Regardless, my temper can still get me into trouble and I try to keep it in check but, usually, when I am all Irish fire (as my husband calls it) it’s because I’m passionate about something. And passion in life is very important to me - even if it’s about beer league hockey.

Stubbornness is a big one. I am irritatingly stubborn. After one of the daily occurrences where I had done something that prompted my husband (God bless him) to comment on it, I responded with “I’m not stubborn, I’m just capable.” Regardless, I think I’ve always liked this about me. I know this trait directly saved me from my eating disorder because I dug my heels in and just decided I was going to get better.

I think this is why I catch myself saying, “I’m Irish” a lot these days. Because I’ve not only been able to accept the aforementioned, but because they also have become some my favorite things about myself. And that’s really really cool to me. To now love things I used to hate. To think that a bit of me might belong to this island of magical, charming, spirited people.

Trí. I love St. Patrick’s Day because it’s like a gift. It’s like a day just for me. Where my mind is quiet. And this one is the hardest to describe of three. No matter how many ways I’ve written it down, worked it out in my head, or tried to phrase it, it is falls frustratingly short. But here goes: the rest of my love for it is about being alive. Because, when you shake off all the other shit, what a glorious thing it is. To be alive. And some days I run and run across the earth as fast as I can, not caring how far or fast I go. And some days I sit on the back porch during a thunderstorm and watch how lightning can be different colors. Some days I breathe in this great, big earth and myself and the people and creatures and things I love so dearly in the world.

But then there’s this one day - this one really special day - where I turn up Irish music really, really loud and dance and dance, and I look around the room at, or think about, my most favorite people – people who have seen me and still love me back. And I am the loudest I have ever been; in laughter and in words and in spirit. And yes, usually then I will pour a shot of whiskey and say my favorite Irish prayer because… God… isn’t it a wonder just to be alive.

#ApproveSudol / #Parity4JP / #Care4K: When Will The Exception Become The Norm?

3/11/16: After seeing marked progress with their daughter at Oliver-Pyatt Facility, the Sudol's were forced to change insurance companies to Blue Shield of California. And, in early January, BlueShield decided 'Jenny's' treatment was no longer "medically necessary" -- even though Oliver-Pyatt sent over 90 pages written by doctors, staff, and caregivers documenting and explaining why and how Jenny is still at an extremely vulnerable position and requires the literal life-saving residential treatment at Oliver-Pyatt. You can read Renee Sudol's letter in full here and support their family with the hashtag #ApproveSudol.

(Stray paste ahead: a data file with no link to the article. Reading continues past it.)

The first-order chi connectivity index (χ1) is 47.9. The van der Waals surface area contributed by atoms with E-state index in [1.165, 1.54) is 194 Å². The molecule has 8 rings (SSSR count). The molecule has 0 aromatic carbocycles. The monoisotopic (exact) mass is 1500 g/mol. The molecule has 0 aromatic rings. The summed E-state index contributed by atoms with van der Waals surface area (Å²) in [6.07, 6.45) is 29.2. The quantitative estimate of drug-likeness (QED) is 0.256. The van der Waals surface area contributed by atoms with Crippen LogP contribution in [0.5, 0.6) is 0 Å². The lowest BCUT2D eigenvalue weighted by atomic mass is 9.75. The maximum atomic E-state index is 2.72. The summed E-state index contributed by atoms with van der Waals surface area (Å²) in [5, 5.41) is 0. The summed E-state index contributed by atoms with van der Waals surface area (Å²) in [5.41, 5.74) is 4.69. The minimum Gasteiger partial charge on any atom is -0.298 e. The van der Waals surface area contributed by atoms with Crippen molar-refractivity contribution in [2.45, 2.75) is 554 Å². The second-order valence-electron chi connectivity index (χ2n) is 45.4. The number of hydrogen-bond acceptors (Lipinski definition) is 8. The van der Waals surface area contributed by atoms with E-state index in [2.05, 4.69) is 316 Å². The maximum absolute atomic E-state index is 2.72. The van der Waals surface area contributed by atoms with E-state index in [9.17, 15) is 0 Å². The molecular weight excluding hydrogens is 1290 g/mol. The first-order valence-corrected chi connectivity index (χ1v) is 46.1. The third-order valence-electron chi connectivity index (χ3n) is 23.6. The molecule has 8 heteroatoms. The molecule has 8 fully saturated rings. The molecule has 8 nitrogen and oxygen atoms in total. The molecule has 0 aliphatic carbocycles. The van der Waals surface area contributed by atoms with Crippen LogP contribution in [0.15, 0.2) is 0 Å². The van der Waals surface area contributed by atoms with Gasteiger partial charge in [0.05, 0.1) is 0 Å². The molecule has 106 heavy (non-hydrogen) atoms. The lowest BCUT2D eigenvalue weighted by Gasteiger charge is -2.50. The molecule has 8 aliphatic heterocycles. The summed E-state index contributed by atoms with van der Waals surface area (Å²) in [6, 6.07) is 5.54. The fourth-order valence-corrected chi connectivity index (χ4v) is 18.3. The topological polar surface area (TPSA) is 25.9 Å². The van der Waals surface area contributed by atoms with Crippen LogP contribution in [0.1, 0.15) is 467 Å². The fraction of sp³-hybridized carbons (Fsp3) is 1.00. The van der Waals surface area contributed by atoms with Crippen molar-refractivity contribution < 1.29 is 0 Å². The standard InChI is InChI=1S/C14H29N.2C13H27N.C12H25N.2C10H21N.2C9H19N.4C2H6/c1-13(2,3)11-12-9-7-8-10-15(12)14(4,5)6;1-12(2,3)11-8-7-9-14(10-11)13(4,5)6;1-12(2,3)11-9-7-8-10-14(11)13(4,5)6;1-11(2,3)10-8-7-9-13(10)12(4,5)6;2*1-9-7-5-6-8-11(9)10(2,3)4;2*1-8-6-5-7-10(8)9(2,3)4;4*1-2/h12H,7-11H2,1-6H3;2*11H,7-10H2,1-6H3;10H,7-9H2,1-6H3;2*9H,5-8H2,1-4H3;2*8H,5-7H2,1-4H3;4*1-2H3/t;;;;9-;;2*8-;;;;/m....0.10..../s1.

(As of 3/14/16, BlueShield has claimed they have attempted to reach the Sudols by phone, which the Sudols have denied. In other words, BlueShield's actions continue to imply priority for their bottom dollar instead of the life of a 15 year-old girl, not to mention the millions like her who not only have had the courage to seek out treatment, but also fight daily to stay alive.)

4/5/16: After months of ignoring the Sudol's efforts, BlueShield finally got in touch with them only to uphold the previous denial by a BS doctor (who is apparently untrained and not licensed in treating a mental illness as complex as an eating disorder). The Sudols continue to demand proper action (aka, you know, the law (read about The Mental Health Parity and Addiction Equity Act here)), Jenny continues to fight against the deadliest of mental illnesses, and Blueshield continues to put money above the value of a young girl's life.

***Current update 5/5/16:*** BlueShield continues to deny coverage while at least two other families (#Parity4JP and #Care4K) have stepped forward to speak of the insurance company's unwillingness to a) follow the law and b) do the right thing and support their children in treatment for an eating disorder. Instead, these families, friends, and other supporters now have to take to the streets in order to save their childrens' lives.

I'm running out of things to say at this point about how completely and morally despicable this is. There are hundreds of documents from doctors who are actually knowledgeable about, and trained in, eating disorders (can you say that of yours, BlueShield?) supporting the need for these people to receive care. And yet, this picture does well to sum up BlueShield's apathetic and deplorable ways.

However, it also poignantly sums up our own promises:

We. Will. Not. Give. Up.

(Photos borrowed from Twitter: @doreens15)

 

ORIGINAL BLOG POST FROM DECEMBER 26, 2015:

Something awesome happened on the internet just recently; under the hashtag #ApproveSudol, activists drew attention from Aetna, a Fortune 100 company, who had previously denied treatment for a 15 year-old girl fighting an eating disorder). According to @IEDaction, over 34k messages were sent out on Twitter using the hashtag and, after garnering recognition from Aetna's CEO, Sudol was approved for the treatment she needs.